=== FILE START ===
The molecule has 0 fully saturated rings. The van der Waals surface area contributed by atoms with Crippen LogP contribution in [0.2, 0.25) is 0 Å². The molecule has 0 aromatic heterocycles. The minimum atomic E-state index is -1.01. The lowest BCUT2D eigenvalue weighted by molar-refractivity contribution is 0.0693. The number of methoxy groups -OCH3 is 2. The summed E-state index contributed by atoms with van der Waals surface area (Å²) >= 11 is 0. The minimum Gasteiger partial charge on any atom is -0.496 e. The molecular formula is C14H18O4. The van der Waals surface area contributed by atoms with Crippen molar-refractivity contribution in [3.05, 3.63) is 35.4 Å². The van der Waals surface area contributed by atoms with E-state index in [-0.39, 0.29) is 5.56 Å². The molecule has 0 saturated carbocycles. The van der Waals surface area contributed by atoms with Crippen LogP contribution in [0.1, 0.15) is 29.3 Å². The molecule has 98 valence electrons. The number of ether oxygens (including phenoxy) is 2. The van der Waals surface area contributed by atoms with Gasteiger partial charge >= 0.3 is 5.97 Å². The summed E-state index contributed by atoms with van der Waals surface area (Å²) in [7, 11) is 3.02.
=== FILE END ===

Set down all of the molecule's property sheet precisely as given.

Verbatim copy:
The molecule has 0 fully saturated rings. The van der Waals surface area contributed by atoms with Crippen LogP contribution in [0.2, 0.25) is 0 Å². The molecule has 0 aromatic heterocycles. The minimum atomic E-state index is -1.01. The lowest BCUT2D eigenvalue weighted by molar-refractivity contribution is 0.0693. The number of methoxy groups -OCH3 is 2. The summed E-state index contributed by atoms with van der Waals surface area (Å²) >= 11 is 0. The minimum Gasteiger partial charge on any atom is -0.496 e. The molecular formula is C14H18O4. The van der Waals surface area contributed by atoms with Crippen molar-refractivity contribution in [3.05, 3.63) is 35.4 Å². The van der Waals surface area contributed by atoms with E-state index in [-0.39, 0.29) is 5.56 Å². The molecule has 0 saturated carbocycles. The van der Waals surface area contributed by atoms with Crippen LogP contribution in [0.1, 0.15) is 29.3 Å². The molecule has 98 valence electrons. The number of ether oxygens (including phenoxy) is 2. The van der Waals surface area contributed by atoms with Gasteiger partial charge >= 0.3 is 5.97 Å². The summed E-state index contributed by atoms with van der Waals surface area (Å²) in [7, 11) is 3.02.